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Davis, California

Saturday, February 24, 2024

Groundskeepers speak out about their heritage

A brawny mechanic in an oil-stained suit flings open the door of his boss’ trailer office. As one of the 58 UC Davis Grounds Maintenance employees, Enrique Garcia identifies himself with Dixon, Calif. rather than his home country, Mexico.

Immigrants often work physical jobs such as groundskeeper or custodian. Thirty percent of the grounds laborers are first-generation immigrants, 30 percent second-generation and 40 percent a mix of generations and ethnicities.

Superintendent Cary Avery said that while most of his employees are Hispanic and proud of their heritage, others do not want to be labeled as such. This disparity is probably most attributed to the greater diversity in age, Avery said.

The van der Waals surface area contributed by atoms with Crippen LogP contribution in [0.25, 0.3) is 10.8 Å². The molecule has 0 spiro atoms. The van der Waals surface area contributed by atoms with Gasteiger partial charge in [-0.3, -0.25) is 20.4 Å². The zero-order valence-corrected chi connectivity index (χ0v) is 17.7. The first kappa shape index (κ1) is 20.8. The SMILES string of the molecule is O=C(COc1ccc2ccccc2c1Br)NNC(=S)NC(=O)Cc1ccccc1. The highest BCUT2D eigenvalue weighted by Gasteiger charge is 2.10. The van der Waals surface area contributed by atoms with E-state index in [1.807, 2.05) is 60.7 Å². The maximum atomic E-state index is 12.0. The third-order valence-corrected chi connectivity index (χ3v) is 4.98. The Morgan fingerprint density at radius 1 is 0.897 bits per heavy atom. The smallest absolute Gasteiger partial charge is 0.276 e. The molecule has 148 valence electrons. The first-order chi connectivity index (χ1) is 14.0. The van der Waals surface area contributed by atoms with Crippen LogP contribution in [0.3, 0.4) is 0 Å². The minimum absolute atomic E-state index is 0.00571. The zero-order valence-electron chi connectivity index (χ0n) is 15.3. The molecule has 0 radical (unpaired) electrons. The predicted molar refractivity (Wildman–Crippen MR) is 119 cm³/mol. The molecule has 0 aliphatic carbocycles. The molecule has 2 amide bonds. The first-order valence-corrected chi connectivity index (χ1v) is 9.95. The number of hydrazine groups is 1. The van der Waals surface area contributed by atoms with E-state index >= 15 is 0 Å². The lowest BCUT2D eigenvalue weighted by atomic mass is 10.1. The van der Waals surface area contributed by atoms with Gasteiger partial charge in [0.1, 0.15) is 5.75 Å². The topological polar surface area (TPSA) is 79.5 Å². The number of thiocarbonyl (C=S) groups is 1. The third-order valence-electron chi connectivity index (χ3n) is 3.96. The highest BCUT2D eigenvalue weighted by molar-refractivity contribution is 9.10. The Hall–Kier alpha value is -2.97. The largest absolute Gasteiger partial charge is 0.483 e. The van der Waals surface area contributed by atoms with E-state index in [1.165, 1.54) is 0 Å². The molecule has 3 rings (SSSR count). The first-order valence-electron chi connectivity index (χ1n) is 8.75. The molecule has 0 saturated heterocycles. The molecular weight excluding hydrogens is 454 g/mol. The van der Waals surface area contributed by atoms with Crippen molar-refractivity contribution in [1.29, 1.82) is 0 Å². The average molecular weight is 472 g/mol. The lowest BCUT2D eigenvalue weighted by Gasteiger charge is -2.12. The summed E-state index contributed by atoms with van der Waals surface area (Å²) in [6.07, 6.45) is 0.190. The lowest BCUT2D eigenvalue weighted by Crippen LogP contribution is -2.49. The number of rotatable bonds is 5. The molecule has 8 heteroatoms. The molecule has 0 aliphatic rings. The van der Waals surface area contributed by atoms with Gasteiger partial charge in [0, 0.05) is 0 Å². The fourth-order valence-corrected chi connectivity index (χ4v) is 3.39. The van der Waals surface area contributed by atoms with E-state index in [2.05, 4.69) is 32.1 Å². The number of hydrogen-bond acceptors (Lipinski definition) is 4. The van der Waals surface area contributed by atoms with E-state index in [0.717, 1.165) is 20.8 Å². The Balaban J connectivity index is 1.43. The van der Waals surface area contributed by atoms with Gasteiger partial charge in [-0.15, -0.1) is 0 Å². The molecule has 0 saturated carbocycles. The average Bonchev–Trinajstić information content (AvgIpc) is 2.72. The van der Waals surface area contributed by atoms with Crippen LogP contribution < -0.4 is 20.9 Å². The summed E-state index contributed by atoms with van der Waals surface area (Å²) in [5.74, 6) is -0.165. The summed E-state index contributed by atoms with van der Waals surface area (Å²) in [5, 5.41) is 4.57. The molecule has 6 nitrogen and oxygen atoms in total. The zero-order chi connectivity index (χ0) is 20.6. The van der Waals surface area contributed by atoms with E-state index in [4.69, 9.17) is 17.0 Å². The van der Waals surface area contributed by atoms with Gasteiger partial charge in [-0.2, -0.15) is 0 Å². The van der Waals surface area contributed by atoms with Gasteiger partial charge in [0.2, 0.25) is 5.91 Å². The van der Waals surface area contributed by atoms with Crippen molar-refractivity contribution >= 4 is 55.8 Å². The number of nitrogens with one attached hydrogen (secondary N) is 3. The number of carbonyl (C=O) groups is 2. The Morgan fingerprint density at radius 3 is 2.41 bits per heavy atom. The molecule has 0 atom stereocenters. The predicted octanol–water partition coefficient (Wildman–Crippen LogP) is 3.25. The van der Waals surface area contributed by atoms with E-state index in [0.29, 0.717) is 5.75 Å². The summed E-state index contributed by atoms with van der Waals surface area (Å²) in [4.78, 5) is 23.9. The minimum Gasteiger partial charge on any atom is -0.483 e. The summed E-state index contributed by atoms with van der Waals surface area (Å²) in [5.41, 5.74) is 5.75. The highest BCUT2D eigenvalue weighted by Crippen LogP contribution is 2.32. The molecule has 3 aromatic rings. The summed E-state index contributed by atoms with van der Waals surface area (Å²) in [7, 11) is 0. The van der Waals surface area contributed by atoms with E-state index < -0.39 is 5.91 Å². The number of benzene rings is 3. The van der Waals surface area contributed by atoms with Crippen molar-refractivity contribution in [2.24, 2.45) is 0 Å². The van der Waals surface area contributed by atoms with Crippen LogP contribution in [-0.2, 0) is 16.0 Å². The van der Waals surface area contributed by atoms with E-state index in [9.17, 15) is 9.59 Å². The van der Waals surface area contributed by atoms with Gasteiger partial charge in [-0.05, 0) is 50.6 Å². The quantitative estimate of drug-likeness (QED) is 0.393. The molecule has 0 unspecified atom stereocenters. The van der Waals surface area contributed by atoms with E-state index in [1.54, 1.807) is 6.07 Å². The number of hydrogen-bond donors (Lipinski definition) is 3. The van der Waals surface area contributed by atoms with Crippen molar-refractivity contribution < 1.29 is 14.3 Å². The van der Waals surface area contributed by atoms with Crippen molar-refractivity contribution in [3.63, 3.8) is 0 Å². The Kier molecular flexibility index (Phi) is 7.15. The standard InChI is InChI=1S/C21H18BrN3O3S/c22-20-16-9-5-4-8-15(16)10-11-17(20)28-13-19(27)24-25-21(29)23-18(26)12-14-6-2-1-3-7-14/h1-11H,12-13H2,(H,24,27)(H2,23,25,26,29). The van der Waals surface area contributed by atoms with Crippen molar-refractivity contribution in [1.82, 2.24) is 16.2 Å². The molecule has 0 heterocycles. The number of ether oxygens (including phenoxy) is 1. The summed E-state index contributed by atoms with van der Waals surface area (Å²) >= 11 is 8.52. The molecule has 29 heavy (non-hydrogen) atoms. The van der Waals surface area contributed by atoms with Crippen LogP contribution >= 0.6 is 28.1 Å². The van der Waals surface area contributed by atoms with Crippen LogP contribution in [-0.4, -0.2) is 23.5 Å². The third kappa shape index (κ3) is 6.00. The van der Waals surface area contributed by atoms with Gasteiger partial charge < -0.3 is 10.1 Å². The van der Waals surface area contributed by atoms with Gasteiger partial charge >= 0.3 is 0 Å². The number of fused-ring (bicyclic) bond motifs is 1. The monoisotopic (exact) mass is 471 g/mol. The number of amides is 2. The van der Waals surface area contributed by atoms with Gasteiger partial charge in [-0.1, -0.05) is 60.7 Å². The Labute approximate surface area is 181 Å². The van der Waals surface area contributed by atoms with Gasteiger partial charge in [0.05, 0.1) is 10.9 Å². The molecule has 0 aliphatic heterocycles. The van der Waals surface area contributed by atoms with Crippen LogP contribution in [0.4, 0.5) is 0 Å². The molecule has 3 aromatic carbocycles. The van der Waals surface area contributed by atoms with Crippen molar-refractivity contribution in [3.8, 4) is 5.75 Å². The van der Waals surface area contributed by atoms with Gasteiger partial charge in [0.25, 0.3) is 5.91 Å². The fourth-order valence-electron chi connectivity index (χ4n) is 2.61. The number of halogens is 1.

“If you went up and asked the 20-year-olds where they were from, many of them will say ‘California.’ I chuckle and say, ‘Really, are you?’ On the other hand, the 60-year-olds would probably say ‘Mexico,’” Avery said.

Though Avery guessed Garcia would say he is from Mexico because he is “a little bit older and more proud,” Avery also conceded that some of his workers, including Garcia, may be suspicious as to why someone would even ask and would therefore immediately respond, “California.”

It is unlikely that UC Davis Grounds Maintenance has hired any illegal immigrants, according to both Avery and Director of Budget and Planning for Campus Planning and Community Resources Kim Rhodes.